Deprescribing is tough in “time-poor” environments

Source: Michael B., Flickr

But it is an important advancement that requires our immediate attention, says this hospital pharmacist

Sophie Paviour from Redland-Wynnum Hospitals in Brisbane has asked fellow pharmacists to be more conscious of reviewing medications within the primary care setting.

In a letter to the Journal of Pharmacy Practice and Research, Paviour delves into how pharmacists can improve the quality use of medicines and medication safety.

In particular, she says medication reviews and deprescribing are important advancements that should be undertaken more often.

“As a hospital pharmacist I can appreciate the inherent difficulty in deprescribing in time-poor clinical environments,” she says.

“Unfortunately, in my experience, the medications associated with admission represent the most pressing concerns and often take precedence. The consideration of potentially inappropriate medications is lower down the list of priorities.”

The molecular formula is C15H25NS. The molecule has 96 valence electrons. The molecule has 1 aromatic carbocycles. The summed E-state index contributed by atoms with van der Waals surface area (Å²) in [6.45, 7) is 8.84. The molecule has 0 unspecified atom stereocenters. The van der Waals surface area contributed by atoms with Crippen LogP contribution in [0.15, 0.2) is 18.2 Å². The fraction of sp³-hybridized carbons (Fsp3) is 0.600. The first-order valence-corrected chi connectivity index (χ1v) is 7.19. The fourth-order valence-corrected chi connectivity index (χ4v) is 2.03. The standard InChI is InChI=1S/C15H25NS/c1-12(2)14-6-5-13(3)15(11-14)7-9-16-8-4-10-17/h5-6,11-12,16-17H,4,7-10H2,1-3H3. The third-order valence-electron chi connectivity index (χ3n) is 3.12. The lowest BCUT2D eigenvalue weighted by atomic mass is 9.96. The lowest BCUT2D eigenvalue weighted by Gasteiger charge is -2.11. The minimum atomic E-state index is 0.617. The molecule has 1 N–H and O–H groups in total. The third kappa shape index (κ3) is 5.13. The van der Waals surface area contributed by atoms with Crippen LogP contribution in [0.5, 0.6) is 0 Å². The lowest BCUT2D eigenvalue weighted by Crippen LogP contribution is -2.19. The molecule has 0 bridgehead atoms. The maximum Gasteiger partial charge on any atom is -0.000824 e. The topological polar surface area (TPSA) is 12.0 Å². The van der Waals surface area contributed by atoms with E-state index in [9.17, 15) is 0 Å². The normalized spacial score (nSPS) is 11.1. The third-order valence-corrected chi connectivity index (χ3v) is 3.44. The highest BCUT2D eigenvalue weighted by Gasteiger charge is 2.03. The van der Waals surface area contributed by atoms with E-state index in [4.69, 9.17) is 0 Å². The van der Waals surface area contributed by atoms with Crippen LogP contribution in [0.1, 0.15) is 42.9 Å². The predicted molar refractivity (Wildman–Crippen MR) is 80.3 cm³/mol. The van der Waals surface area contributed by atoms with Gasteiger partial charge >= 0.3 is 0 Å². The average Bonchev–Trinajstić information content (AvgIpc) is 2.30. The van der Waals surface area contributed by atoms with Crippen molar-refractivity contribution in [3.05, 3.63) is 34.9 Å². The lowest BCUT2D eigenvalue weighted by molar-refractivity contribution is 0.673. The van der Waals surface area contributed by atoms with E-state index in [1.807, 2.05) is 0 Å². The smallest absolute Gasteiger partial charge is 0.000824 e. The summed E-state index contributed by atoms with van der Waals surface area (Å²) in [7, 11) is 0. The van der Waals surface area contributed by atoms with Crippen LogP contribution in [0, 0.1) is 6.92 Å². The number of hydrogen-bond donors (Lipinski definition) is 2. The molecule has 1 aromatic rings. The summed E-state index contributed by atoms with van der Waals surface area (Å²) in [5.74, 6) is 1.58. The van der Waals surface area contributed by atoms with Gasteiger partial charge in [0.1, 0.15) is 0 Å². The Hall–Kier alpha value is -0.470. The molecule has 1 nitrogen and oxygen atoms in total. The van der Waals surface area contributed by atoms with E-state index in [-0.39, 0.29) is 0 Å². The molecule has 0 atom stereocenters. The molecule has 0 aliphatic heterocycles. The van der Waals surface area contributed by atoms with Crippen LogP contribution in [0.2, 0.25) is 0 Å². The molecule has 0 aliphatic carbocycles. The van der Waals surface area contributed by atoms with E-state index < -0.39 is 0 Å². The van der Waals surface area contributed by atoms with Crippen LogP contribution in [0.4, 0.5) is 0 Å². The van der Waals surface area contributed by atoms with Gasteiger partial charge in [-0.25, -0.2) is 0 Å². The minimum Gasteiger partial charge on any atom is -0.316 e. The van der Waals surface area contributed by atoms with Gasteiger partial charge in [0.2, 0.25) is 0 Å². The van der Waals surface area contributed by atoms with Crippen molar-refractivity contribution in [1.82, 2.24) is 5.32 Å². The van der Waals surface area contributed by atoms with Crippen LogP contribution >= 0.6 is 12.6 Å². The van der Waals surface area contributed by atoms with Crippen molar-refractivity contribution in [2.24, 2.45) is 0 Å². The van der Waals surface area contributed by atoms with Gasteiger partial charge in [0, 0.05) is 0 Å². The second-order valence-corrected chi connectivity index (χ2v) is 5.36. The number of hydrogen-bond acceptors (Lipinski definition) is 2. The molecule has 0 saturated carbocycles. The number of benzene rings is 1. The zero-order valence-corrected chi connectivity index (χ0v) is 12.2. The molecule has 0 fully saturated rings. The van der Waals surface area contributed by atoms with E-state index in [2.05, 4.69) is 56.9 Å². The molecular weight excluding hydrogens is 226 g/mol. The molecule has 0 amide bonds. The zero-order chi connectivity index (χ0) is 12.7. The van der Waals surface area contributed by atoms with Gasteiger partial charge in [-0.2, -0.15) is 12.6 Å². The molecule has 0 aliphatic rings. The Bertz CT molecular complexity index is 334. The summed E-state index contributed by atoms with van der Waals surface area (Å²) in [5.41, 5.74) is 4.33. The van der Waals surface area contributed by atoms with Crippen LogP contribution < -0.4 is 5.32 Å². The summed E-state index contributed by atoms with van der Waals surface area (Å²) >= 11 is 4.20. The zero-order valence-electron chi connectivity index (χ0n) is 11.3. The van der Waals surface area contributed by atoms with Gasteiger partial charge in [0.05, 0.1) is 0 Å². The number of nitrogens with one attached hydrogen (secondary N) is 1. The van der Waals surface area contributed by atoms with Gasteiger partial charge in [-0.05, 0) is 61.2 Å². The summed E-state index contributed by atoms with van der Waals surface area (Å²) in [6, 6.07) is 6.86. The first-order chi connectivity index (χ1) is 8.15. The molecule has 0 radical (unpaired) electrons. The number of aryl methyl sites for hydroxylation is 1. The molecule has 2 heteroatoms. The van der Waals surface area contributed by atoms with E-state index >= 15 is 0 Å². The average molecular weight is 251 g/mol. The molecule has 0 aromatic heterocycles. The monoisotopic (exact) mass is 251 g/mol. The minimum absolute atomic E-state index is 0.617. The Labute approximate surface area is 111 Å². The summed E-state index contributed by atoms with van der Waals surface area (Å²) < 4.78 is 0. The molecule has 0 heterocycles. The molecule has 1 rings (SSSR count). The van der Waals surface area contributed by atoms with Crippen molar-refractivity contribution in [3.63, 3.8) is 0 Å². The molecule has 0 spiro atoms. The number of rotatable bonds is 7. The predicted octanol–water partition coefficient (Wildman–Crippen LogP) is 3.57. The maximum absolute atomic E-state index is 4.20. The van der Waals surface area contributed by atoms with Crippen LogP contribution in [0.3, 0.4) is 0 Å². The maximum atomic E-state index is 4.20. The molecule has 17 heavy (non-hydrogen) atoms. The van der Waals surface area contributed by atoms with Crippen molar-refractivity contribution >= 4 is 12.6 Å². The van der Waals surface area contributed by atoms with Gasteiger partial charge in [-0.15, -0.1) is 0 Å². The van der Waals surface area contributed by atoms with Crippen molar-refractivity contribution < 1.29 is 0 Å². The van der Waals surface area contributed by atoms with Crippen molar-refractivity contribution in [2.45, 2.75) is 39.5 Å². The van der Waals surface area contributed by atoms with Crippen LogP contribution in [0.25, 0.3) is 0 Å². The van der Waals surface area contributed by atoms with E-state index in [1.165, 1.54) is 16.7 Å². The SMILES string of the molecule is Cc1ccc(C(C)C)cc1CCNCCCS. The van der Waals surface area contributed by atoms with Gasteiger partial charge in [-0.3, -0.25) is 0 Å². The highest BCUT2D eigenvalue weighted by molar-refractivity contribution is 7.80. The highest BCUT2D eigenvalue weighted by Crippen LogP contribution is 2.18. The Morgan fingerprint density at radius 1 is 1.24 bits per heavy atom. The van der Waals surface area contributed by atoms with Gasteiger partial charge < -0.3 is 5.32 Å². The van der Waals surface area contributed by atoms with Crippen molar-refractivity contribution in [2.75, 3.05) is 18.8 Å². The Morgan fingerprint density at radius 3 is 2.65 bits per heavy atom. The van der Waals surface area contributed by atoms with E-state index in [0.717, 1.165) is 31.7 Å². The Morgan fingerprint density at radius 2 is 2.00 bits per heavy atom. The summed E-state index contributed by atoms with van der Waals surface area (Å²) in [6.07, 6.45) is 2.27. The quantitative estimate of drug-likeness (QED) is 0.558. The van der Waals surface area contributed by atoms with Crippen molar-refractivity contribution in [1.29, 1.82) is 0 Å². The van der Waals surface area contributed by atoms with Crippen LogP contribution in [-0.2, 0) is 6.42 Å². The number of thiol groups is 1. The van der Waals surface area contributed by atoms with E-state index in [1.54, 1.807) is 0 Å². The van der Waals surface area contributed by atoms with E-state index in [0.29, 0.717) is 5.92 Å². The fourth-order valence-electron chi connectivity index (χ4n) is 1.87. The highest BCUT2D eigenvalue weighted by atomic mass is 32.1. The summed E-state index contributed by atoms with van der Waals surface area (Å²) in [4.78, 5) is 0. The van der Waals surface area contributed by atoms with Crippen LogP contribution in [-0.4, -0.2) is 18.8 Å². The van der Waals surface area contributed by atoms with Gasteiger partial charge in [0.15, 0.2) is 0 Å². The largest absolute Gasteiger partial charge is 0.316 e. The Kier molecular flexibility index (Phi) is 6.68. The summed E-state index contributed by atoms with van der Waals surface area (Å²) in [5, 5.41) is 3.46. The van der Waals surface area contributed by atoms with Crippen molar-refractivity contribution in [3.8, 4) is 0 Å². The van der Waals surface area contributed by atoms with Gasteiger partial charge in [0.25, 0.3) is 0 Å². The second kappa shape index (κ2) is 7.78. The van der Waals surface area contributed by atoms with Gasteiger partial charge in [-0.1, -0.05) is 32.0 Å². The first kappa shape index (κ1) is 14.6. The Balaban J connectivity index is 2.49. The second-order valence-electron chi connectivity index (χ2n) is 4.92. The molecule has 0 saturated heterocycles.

However, she calls on pharmacists engaged in primary care to be conscious that medication reviews “could result in clinically meaningful outcomes for their patients”.

“Deprescribing is an important advancement in the practice of quality use of medicines and medication safety, which calls for immediate attention,” says Paviour.

Her comment is timely as recent research shows the prevalence of polypharmacy, particularly in aged care facilities, is high and increasing.

Researchers from Monash University and Alfred Hospital in Melbourne found pharmacist-led medication reviews in the primary care setting resulted in a significant reduction in the mean number of medications and drug-related problems.

“A complete medication list is a key initial step in the deprescribing process,” they said.

You may also be interested in:

Deprescribing: barriers and enablers

Polypharmacy can trigger decline and death: Monash study

Tackling the ‘prescribing cascade’ in seniors

Clinical Tips: Medication health for seniors

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